Over the past few days I have been reading the newly released State papers from both the Irish and British governments. One of the main things that jumped out at me was the position of the deputy leaders of both the SDLP and DUP in the mid 1980’s and indeed their respective political fortunes thereafter.
Peter Robinson had resigned briefly as Deputy Leader of the DUP in 1987 when the Task Force Report, which he had jointly written with UUP members Harold McCusker MP and Frank Millar was rejected by Rev Ian Paisley and UUP leader Jim Molyneaux. The report had called for a strategic Unionist rethink of their tactics in opposing the Anglo Irish Agreement.
A meeting took place however, between the DUP, UUP and NIO in January 1988 – essentially talks about talks – on how Unionism could change its opposition to the Anglo Irish Agreement yet not lose face with their core support base. Peter Robinson and Harold McCusker were part of their respective party delegations, Robinson having re-taken the position of Deputy leader.
The NIO analysis of Robinson following that meeting and as seen in the State Papers was: “It is widely believed that the political gamble which led to his resignation has paid off handsomely, with his greater influence underlined by his membership of the new unionist panel and his return to the DUP’s deputy leadership.”
Robinson was also described as “a dangerous man” by Peter Barry, Minister for Foreign Affairs, following a meeting at Hillsborough Castle. Barry thought Robinson much more hardline than Paisley.
Robinson was prepared to toe the line, bide his time and serve as Paisley’s deputy until such times as he was able to take the party leadership himself. Despite what has happened in his personal life, the rumours of disaffection in the DUP rank and file and allegations about impropriety, Robinson steered the ship and resigned at a time of his choosing, on his own terms and leaving the party in a reasonably tidy state.
There’s a marked contrast with the behavior of the SDLP Deputy Leader at the time, Seamus Mallon. The State Papers show that both Seamus Mallon and Eddie McGrady were briefing against John Hume to senior Irish government officials. This was at the same time as an eight foot high fence was being erected around Mallon’s home – a marked contrast to the open door policy of John Hume’s family home.
It’s not surprising now that Mallon, in recent months, has given a number of media interviews where he has sought to explain his lack of support for his party leader at critical moment in the peace process. He clearly knew (or perhaps was reminded) that these State Papers would be released and he was perhaps trying to salvage his own reputation in advance. He failed pretty miserably.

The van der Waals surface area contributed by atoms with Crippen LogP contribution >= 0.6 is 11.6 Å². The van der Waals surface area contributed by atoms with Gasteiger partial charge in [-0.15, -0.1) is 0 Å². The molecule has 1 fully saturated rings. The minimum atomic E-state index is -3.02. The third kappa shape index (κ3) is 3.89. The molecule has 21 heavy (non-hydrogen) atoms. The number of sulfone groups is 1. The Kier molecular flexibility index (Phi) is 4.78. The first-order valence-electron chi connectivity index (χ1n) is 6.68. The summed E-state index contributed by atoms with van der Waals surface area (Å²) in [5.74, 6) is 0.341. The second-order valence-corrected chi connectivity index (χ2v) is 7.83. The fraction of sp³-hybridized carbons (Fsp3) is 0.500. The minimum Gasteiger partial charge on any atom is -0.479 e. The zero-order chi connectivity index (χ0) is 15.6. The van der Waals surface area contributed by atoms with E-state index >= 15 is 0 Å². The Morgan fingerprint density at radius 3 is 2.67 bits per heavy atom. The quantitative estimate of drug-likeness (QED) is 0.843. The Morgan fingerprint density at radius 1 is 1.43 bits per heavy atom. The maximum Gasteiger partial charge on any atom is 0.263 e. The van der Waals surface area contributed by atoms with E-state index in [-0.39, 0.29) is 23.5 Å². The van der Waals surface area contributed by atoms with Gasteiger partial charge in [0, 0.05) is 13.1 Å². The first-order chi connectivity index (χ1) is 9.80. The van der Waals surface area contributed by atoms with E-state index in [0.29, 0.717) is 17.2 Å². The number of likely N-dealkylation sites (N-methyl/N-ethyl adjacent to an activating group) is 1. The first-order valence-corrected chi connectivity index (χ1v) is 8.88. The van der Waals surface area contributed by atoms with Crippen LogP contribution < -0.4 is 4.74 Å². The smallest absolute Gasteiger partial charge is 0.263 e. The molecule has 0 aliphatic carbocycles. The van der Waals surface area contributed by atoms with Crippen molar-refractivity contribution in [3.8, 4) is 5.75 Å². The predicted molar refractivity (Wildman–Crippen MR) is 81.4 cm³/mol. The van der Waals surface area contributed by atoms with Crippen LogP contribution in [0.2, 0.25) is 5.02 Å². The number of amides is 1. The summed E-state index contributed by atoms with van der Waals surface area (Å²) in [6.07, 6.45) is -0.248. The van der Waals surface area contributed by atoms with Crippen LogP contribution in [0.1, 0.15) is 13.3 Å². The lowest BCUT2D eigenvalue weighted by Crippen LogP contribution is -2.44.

What is clear now is that bitterness, a desire to be in power on behalf of certain individuals and a refusal to support the views of the party grassroots on the process of peacebuilding through the Hume-Adams talks, devolution, the Good Friday Agreement and so on was what damaged the SDLP electorally. John Hume didn’t sacrifice the party for peace as has been alleged. Embittered men who refused to accept the views of the majority of party members were the ones who holed the SDLP below the waterline.
That lack of respect for the voice of the party majority and that lack of discipline does not exist in the DUP or Sinn Féin. Their Deputy Leaders were not briefing civil servants in any government on their concerns about their party leaders. That is why the DUP and Sinn Féin have thrived electorally and the SDLP has not.
It is likely that the State Papers of 2030 will cast Peter Robinson, for all of his flaws, in a much more favourable light that Seamus Mallon. One must speculate what else the revelations of 2030 will disclose and just how different our society may be by then. More on that anon.
I will be discussing the release of the State Papers tomorrow morning just after 9 am on BBC Radio Ulster’s Sunday Sequence along with historian Dr Éamon Phoenix and Sam McBride of the Newsletter.